The nation was $52 million in debt. There was no navy and the army had only 400 men. Spain closed the Mississippi River in New Orleans to American trade. British troops occupied American land along the Great Lakes. When George Washington took office, he quickly established precedents for running the government. The new President faced many challenges:

12 Washington picked a Cabinet to head each of four executive departments in his administration.
Secretary of State Thomas Jefferson Secretary of War Henry Knox Secretary of Treasury Alexander Hamilton Attorney General Edmund Randolph

13 Cabinet – the officials who head the major executive departments and advise the President
administration – the officials in the executive branch of government

14 Washington Jefferson Hamilton Knox Randolph

15 President Obama’s Cabinet
Loretta Lynch- first African American female nominated to be Attorney General

16 The first task was to set up a court system.
The Judiciary Act of created district and circuit courts and a six- member Supreme Court. The office of Attorney General was created to prosecute legal cases for the government. John Jay was appointed as first Chief Justice of the Supreme Court.

17 The huge debt was the biggest problem facing the administration
The huge debt was the biggest problem facing the administration. Treasury Secretary Hamilton suggested a controversial plan. Rather than just pay off the federal debt, state debts would also be assumed. Bonds for the total would be sold to wealthy investors. The investors would receive annual dividends and have a stake in helping the government succeed.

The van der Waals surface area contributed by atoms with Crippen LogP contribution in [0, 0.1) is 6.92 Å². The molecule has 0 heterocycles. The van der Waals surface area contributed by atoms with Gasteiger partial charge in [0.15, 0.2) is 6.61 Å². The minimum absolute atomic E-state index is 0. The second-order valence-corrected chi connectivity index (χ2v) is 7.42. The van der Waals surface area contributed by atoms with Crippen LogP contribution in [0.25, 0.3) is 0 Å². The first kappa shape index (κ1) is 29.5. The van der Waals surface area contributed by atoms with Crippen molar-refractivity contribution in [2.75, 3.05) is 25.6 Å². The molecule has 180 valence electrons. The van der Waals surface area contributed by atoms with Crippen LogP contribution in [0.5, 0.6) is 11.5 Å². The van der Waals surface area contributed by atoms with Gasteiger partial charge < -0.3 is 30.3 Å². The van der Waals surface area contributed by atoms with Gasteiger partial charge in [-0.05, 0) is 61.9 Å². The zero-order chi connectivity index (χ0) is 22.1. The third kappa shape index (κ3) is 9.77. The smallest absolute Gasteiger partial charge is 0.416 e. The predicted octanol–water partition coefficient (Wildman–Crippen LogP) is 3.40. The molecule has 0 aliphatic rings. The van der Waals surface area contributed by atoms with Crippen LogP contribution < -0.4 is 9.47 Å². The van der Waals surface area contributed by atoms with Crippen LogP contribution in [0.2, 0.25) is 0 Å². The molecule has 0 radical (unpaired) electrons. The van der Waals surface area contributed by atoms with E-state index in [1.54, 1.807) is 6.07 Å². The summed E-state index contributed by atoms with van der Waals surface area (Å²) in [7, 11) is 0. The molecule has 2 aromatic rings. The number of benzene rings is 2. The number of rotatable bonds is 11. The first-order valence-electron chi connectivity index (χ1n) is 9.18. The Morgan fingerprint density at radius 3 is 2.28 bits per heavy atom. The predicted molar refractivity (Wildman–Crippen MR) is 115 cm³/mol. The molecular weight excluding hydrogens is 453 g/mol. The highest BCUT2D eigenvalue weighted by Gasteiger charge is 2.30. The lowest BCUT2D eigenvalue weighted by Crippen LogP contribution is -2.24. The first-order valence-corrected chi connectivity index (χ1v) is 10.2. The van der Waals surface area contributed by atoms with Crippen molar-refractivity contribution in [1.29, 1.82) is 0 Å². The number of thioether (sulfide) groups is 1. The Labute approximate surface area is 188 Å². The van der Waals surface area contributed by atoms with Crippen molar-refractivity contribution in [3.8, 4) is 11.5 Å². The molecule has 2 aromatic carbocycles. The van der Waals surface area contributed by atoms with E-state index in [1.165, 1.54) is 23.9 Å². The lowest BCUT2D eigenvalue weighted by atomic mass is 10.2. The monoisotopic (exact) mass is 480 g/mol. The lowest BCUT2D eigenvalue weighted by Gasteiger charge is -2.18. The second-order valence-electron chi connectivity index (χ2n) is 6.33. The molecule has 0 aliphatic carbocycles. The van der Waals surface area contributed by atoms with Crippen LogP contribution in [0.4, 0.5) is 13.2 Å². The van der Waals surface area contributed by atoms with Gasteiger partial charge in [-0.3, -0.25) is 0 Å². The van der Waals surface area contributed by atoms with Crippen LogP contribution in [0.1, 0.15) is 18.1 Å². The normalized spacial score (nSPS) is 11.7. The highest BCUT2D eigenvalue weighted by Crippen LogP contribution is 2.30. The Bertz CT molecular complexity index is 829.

18 Hamilton’s Financial Plan
“Funding at par” Federal government would pay off its debts at face value- more than $54 million (people had been losing faith that the new government would be able to meet its obligations and the value of government bonds had depreciated to cents on the dollar) “Assumption” Federal government would assume state debts. This would tie the states more to the fed. gov’t. The loyalty of wealthy creditors would shift from the states to the federal government.

19 Hamilton also proposed chartering a Bank of the United States to regulate state banks and insure business support. He hoped to replace the nation’s agriculturally based economy with commerce and manufacturing. He proposed a high tariff or tax on imported goods to earn revenue and encourage domestic industry.

20 Figure 10.1 Hamilton’s Financial Structure
Supported by Revenues Figure 10-1 p184

21 1 2 3 Hamilton saw 3 advantages to his financial plan
The plan would establish the nation’s financial credibility. 1 The plan would gain political support from the wealthiest Americans. 2 3 The plan would enrich investors who would reinvest and thus create more wealth.

22 Debt as a national blessing?
If the government owes people money, those people have a stake in the success of that government

23 1 Wealth would be redistributed from farmers to merchants, and from the South to the North. Investors who purchased the bonds would make huge profits at everyone else’s expense. The costs would fall on farmers who would have to pay excise taxes and higher tariffs. Antifederalists objected to Hamilton’s plan. They had 3 main complaints: 2 3